Twins’ mum shares photo and story to empower career women
Hein Koh, a mother of twins, recently shared a ‘throwback photo’ to when her twins were a mere five weeks old and she was nursing. She wrote, “Despite the sleep deprivation and frequent (every 2-3 hours, 24/7, 45 minutes at a time) breastfeeding , I was still getting sh** done.”
Hein also responded to a recent comment made by a fellow artist who said children hold career women back. She believes motherhood has bettered her artistic abilities in numerous ways. “I learned to function (even if barely) on very little sleep, and out of the chaos, insanity and even torture at times, a flood of new emotions entered into my work, becoming more interesting and layered as a result.” [Read more here.]
Up-to-date numbers on how long you can store breastmilk
Every pumping mom has some milk moment dilemma. Maybe it is wondering if the milk you just pumped will keep long enough to get home to a refrigerator or freezer or maybe it’s wondering if the milk you pulled out for the sitter is too old to use. Either way, a mother can’t help but have questions and concerns about the food she’s provider her tiny one and that includes breastmilk. The Journal of Pediatrics has finally released it’s statement after new research was conducted on the frozen milk:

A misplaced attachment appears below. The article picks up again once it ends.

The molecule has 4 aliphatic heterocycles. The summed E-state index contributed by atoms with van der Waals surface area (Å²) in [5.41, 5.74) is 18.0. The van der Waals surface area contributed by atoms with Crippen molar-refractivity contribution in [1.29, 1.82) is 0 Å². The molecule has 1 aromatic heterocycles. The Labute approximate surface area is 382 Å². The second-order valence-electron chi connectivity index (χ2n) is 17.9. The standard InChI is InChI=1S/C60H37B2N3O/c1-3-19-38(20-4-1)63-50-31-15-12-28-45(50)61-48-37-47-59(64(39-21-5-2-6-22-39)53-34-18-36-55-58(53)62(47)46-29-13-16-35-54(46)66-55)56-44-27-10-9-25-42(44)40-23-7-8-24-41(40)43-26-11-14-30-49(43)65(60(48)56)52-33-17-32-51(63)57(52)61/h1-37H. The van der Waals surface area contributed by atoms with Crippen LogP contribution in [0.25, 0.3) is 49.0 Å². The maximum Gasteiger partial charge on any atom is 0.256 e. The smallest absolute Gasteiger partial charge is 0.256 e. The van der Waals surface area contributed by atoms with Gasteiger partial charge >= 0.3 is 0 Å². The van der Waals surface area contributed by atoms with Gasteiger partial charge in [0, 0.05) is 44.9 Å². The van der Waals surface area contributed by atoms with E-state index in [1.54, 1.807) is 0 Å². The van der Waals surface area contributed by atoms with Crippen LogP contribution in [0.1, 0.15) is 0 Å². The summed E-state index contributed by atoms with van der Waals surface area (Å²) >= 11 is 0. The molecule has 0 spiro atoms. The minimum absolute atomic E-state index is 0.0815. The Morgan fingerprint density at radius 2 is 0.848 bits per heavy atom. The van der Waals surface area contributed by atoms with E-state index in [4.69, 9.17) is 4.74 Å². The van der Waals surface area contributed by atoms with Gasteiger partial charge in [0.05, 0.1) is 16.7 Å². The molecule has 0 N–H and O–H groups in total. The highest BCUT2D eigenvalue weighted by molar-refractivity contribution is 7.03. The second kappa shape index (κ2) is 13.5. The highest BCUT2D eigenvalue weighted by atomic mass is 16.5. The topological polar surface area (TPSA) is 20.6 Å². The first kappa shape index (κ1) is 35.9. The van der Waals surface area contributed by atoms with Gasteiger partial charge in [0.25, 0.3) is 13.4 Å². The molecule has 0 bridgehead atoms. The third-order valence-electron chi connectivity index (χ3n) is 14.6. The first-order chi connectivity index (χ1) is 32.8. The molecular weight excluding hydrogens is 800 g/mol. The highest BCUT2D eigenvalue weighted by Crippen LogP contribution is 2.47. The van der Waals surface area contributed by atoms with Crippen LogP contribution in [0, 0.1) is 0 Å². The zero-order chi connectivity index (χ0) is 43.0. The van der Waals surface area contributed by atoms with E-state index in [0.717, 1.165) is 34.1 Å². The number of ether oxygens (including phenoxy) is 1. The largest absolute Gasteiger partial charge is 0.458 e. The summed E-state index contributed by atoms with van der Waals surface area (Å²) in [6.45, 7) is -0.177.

“It maintains its nutrients for up to nine months, assuming you freeze it right away. (Prior refrigeration can cause breast milk’s healthy bacteria to decline, JFYI.)”
Reality TV star, Cassie, posts nursing photo to Instagram account
Despite admitting to financial troubles not long ago, Seven Year Switch reality TV star Cassie has publicly shown the solace in her life by posting a breastfeeding photo of her 11-week old daughter, Mena, on Instagram last Saturday.
[Research] Breastfeeding can protect against respiratory problems
A recent study reports that breastfeeding can help protect infants from respiratory problems if they have a genetic profile linked with risks of asthma. The study included 368 infants where researchers collected data on occurrence and severity of respiratory symptoms, breastfeeding status, and genotyping.
“Our study is the first to show that breastfeeding can modify the effect of asthma-related genetic profiles on respiratory symptoms in the first year of life,” Dr. Olga Gorlanova, from the University Children’s Hospital Basel (UKBB), and the University of Basel, Switzerland, said. [Read more here.]